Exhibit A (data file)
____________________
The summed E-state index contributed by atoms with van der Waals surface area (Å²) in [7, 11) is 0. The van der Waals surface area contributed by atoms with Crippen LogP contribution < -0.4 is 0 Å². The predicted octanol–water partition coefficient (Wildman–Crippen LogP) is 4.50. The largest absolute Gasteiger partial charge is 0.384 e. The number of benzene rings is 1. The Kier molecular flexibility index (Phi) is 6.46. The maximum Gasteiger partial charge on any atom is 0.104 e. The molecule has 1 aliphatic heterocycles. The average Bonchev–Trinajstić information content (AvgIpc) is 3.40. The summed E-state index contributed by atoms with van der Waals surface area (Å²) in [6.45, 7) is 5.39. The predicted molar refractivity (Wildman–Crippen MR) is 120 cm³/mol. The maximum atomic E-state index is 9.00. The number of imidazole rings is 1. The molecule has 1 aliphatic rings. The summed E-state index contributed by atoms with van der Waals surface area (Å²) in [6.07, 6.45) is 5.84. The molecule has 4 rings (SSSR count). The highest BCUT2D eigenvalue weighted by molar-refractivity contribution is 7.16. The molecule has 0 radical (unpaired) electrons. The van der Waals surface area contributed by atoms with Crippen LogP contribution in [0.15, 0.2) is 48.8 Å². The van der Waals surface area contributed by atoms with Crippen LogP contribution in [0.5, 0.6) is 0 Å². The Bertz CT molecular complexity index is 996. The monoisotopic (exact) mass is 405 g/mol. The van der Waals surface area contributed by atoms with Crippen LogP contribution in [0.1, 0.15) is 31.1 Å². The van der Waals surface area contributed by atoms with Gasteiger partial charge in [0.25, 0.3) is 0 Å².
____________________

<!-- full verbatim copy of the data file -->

The summed E-state index contributed by atoms with van der Waals surface area (Å²) in [7, 11) is 0. The van der Waals surface area contributed by atoms with Crippen LogP contribution < -0.4 is 0 Å². The predicted octanol–water partition coefficient (Wildman–Crippen LogP) is 4.50. The largest absolute Gasteiger partial charge is 0.384 e. The number of benzene rings is 1. The Kier molecular flexibility index (Phi) is 6.46. The maximum Gasteiger partial charge on any atom is 0.104 e. The molecule has 1 aliphatic heterocycles. The average Bonchev–Trinajstić information content (AvgIpc) is 3.40. The summed E-state index contributed by atoms with van der Waals surface area (Å²) in [6.45, 7) is 5.39. The predicted molar refractivity (Wildman–Crippen MR) is 120 cm³/mol. The maximum atomic E-state index is 9.00. The number of imidazole rings is 1. The molecule has 1 aliphatic rings. The summed E-state index contributed by atoms with van der Waals surface area (Å²) in [6.07, 6.45) is 5.84. The molecule has 4 rings (SSSR count). The highest BCUT2D eigenvalue weighted by molar-refractivity contribution is 7.16. The molecule has 0 radical (unpaired) electrons. The van der Waals surface area contributed by atoms with Crippen LogP contribution in [0.15, 0.2) is 48.8 Å². The van der Waals surface area contributed by atoms with Crippen LogP contribution in [0.5, 0.6) is 0 Å². The Bertz CT molecular complexity index is 996. The monoisotopic (exact) mass is 405 g/mol. The van der Waals surface area contributed by atoms with Crippen LogP contribution in [0.1, 0.15) is 31.1 Å². The van der Waals surface area contributed by atoms with Gasteiger partial charge in [0.25, 0.3) is 0 Å².